The Jungle (novel)

From Conservapedia
Jump to: navigation, search

The Jungle (1906) is a novel by socialist author Upton Sinclair depicting the harsh conditions of poverty for immigrants in the early twentieth century. The book describes the story of Jurgis Rudkus and his family struggling to survive in the stockyards of Chicago, which by that time had flooded with European immigrants seeking a new life in the United States. Most of the story describes the scarcity of jobs and the disgusting conditions of the factories in which the immigrants were forced to work. Sinclair meant to show the necessity of socialisic control of businesses in improving the lives of these poor and starving people. Instead, its depiction of meat packing plants eventually led to the passage of the Meat Inspection Act and the Pure Food and Drug Act of 1906. He later said, "I aimed at the public’s heart and by accident hit its stomach".[1]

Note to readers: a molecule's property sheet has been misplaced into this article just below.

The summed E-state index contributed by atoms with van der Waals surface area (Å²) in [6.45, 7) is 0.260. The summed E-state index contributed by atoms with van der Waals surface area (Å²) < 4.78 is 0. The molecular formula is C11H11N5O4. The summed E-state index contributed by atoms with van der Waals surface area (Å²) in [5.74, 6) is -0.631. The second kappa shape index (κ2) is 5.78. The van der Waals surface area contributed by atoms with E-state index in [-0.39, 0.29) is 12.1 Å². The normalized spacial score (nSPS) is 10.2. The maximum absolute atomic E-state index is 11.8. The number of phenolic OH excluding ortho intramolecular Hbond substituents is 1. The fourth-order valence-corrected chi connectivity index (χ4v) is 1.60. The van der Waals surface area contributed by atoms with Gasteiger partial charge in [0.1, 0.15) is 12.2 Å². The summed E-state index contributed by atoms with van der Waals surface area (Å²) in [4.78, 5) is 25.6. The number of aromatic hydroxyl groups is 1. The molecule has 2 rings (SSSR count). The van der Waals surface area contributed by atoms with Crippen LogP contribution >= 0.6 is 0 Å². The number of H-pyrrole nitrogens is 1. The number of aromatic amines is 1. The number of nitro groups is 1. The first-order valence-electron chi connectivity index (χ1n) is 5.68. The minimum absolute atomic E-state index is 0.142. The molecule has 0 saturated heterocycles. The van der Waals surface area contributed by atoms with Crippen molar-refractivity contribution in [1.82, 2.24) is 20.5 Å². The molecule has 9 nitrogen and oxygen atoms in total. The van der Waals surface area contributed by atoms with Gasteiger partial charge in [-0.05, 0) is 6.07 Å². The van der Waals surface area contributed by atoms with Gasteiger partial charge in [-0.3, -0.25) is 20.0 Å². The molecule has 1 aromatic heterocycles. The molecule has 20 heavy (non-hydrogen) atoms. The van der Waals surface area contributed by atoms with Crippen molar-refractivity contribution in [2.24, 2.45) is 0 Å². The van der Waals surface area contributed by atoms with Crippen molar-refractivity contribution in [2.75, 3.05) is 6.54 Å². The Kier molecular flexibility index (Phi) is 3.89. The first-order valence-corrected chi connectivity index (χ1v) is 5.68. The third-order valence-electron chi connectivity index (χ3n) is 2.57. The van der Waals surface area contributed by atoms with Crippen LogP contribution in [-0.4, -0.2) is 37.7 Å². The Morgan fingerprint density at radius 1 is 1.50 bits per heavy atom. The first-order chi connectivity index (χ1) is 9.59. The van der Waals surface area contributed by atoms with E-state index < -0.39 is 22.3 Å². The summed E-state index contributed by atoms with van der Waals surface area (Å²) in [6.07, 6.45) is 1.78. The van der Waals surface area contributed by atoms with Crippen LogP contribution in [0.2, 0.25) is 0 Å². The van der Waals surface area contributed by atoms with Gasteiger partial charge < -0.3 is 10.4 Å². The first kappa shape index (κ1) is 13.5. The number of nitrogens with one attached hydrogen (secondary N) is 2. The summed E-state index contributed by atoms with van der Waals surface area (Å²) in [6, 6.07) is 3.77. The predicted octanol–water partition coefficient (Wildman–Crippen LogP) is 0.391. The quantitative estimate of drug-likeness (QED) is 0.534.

External links